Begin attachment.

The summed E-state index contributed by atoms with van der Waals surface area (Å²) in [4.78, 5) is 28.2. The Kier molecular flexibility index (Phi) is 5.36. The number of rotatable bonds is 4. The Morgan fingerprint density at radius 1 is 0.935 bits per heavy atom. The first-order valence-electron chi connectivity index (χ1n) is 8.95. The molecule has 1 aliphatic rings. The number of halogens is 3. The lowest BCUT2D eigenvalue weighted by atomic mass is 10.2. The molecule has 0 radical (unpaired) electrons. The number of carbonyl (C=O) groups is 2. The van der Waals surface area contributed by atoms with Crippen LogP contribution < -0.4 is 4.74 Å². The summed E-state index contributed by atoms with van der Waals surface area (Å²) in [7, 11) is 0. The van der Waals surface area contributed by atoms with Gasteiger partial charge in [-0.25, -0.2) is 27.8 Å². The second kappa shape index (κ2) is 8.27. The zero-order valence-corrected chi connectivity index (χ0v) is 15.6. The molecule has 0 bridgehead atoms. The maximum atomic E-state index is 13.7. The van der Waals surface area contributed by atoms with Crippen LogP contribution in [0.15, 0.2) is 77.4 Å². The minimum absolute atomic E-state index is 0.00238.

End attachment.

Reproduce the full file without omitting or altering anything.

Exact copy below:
The summed E-state index contributed by atoms with van der Waals surface area (Å²) in [4.78, 5) is 28.2. The Kier molecular flexibility index (Phi) is 5.36. The number of rotatable bonds is 4. The Morgan fingerprint density at radius 1 is 0.935 bits per heavy atom. The first-order valence-electron chi connectivity index (χ1n) is 8.95. The molecule has 1 aliphatic rings. The number of halogens is 3. The lowest BCUT2D eigenvalue weighted by atomic mass is 10.2. The molecule has 0 radical (unpaired) electrons. The number of carbonyl (C=O) groups is 2. The van der Waals surface area contributed by atoms with Crippen LogP contribution < -0.4 is 4.74 Å². The summed E-state index contributed by atoms with van der Waals surface area (Å²) in [7, 11) is 0. The van der Waals surface area contributed by atoms with Gasteiger partial charge in [-0.25, -0.2) is 27.8 Å². The second kappa shape index (κ2) is 8.27. The zero-order valence-corrected chi connectivity index (χ0v) is 15.6. The molecule has 0 bridgehead atoms. The maximum atomic E-state index is 13.7. The van der Waals surface area contributed by atoms with Crippen LogP contribution in [0.15, 0.2) is 77.4 Å². The minimum absolute atomic E-state index is 0.00238.